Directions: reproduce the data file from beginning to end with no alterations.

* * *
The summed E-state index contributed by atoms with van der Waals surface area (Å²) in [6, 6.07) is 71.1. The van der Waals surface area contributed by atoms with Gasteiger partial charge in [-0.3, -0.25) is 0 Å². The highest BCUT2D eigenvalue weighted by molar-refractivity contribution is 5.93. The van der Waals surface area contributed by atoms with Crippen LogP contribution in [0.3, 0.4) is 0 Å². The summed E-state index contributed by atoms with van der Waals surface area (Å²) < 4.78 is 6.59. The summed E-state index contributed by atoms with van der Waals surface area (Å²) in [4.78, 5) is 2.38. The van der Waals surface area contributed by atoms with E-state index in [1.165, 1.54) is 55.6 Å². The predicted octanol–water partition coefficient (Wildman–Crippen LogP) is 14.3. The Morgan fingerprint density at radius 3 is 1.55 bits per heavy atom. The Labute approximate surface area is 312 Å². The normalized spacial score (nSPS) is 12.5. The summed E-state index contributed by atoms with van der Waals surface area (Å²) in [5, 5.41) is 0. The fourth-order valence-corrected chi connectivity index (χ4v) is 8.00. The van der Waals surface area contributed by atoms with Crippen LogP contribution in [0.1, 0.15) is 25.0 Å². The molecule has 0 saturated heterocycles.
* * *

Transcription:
The summed E-state index contributed by atoms with van der Waals surface area (Å²) in [6, 6.07) is 71.1. The van der Waals surface area contributed by atoms with Gasteiger partial charge in [-0.3, -0.25) is 0 Å². The highest BCUT2D eigenvalue weighted by molar-refractivity contribution is 5.93. The van der Waals surface area contributed by atoms with Crippen LogP contribution in [0.3, 0.4) is 0 Å². The summed E-state index contributed by atoms with van der Waals surface area (Å²) < 4.78 is 6.59. The summed E-state index contributed by atoms with van der Waals surface area (Å²) in [4.78, 5) is 2.38. The van der Waals surface area contributed by atoms with E-state index in [1.165, 1.54) is 55.6 Å². The predicted octanol–water partition coefficient (Wildman–Crippen LogP) is 14.3. The Morgan fingerprint density at radius 3 is 1.55 bits per heavy atom. The Labute approximate surface area is 312 Å². The normalized spacial score (nSPS) is 12.5. The summed E-state index contributed by atoms with van der Waals surface area (Å²) in [5, 5.41) is 0. The fourth-order valence-corrected chi connectivity index (χ4v) is 8.00. The van der Waals surface area contributed by atoms with Crippen LogP contribution in [0.1, 0.15) is 25.0 Å². The molecule has 0 saturated heterocycles.